If you’ve surfed long enough you’ve learnt the hard way that rain can reduce swell size fairly significantly. Thinking you going to be waking up to macking surfed based on the forecast – only to find it half the predicted size thanks to the pouring rain that accompanied it in the cold front.
Go ahead and curse those lil water droplets, cos they certainly do smash down the swell size pretty significantly. The ancient mariners knew all this before us, and sailing lore speaks of how the rain tends to calm the sea.
Here's how it happens in science-speak: Rain alters surface roughness though the production of wavelets by raindrops, as well as dampening of high-frequency waves. It reduces energy in the ocean surface through non-linear interactions with the underlying wave field.
Simply put - when raindrops hit the sea they change the properties of the surface, Rain causes a uniform increase in pressure throughout the water column cos of the turbulent dissipation created by the rain drops penetrating the sea surface and by changing momentum at the surface layer.
If you’ve sat out in the surf in a rain storm you know how quickly the waves disappear!
The falling rain has a coupla different effects that alter the water surface and in doing so dampens the swell. First up is the droplet splash with its associated ring waves. When a raindrop hits the water surface, it typically creates a crater with a crown that evolves into a vertical stalk. This is followed by radiating ring waves, Like the pic below...
These creates a subsurface turbulence which dampens the short period waves the most. One of the major scattering features is the collapsing of the stalk. The ou's in the lab studied raindrops falling in coloured water and worked out each drop sends down one or more masses of water downwards below the surface in the form of vortex rings.
These rings descend with a gradually diminishing velocity and with increasing size to a distance of several inches, generally as much as eighteen inches, below the surface. Each drop sends down a bunch of rings.
It is not that the drop merely forces itself down under the surface, but, in descending, carries down with it a mass of water. The rain falling on to water results in as much motion immediately beneath the surface as above it. So besides, the splash and surface-effect which the drops produce, they cause the water at the surface to rapidly change places with the water some distance below. Such a movement of water from one place to another tends to destroy wave-motion.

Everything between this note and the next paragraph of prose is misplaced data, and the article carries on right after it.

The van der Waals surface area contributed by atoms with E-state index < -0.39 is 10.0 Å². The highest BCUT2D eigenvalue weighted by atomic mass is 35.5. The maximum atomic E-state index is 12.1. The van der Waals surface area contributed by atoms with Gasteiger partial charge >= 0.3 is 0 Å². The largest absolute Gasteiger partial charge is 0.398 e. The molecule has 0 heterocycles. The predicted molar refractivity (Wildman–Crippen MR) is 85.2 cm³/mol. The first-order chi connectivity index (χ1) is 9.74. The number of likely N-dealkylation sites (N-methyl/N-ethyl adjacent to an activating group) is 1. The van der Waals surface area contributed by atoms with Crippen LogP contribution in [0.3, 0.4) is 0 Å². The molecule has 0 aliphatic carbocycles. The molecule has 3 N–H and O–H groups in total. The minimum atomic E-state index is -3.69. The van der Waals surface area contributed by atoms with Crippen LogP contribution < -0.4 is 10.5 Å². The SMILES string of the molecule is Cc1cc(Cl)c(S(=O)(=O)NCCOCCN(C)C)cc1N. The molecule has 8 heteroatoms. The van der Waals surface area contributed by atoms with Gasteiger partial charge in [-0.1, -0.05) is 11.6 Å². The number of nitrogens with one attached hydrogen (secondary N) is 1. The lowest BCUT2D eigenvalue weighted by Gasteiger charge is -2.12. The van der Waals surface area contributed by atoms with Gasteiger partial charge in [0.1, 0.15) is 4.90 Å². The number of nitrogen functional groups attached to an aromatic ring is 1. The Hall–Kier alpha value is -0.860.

Think of it this way: you have a layer of water on the surface a few inches thick, which is flowing in a specific direction over the lower water, which is to be supposed at rest. The effect of a drop would be to knock some of the moving water into the layer beneath it which is at rest, and the same amount of water that it has just displaced would have to rise up into the moving layer. This then disturbs the motion of the upper layer, slowing it down.
Another interesting way that rain reduces the wave height is that the rain changes the temperature and salinity of the upper layer of the sea, which in turn reduces its viscosity. Warm rain relative to the sea temp will reduce the attenuation of surface ripples. If the temp difference is 10 degrees Celcius it can dampen waves by 25%.
Rain intensity is the major contributer to swell killing - with 15m/hr being able to quash the wave height by 28%. So - big rains mean reduce those swell expectations!
As surfers we might grumble about the negative effects rain has on wave size, but it's doing some important stuff by falling in the sea. The world's oceans are considered a major sink of atmospheric carbon dioxide. The falling raindrops create bubbles (surface turbulence) in the upper upper layer of the ocean surface. This has a strong influence on the exchange of atmospheric gases by promoting the gas transfer across the air-sea interface.
Besides the mechanical effect of the falling rain which accelerates the gas transfer, rainwater also changes the temperature, salinity and carbonate composition of the sea surface. This in turn effects the solubility and partial pressure of CO2 in the surface layer.
Differences of approximately 6% in annual global CO2 flux have been estimated, which means that rain serves to increase the oceanic CO2 sink. It's a kinda good bad situation though - as absorbing CO2 from the atmosphere helps reduce it's effects on climate change. but then increasing the CO2 in the oceans isn't so lekker cos it leads to ocean acidification. Bit of a stuck behind the 8-ball kinda situation.
Rain over the sea is quite a self-fulfilling prophecy in a way, cos the tiny drops can actually seed the atmosphere with salt grains that become in turn the condensation nuclei for rain. So rain creates more rain. Neat!
Anyhow, at least next time you get skunked by a swell forecast or sit out there in a rain squall, you'll have a better idea as to what's happening.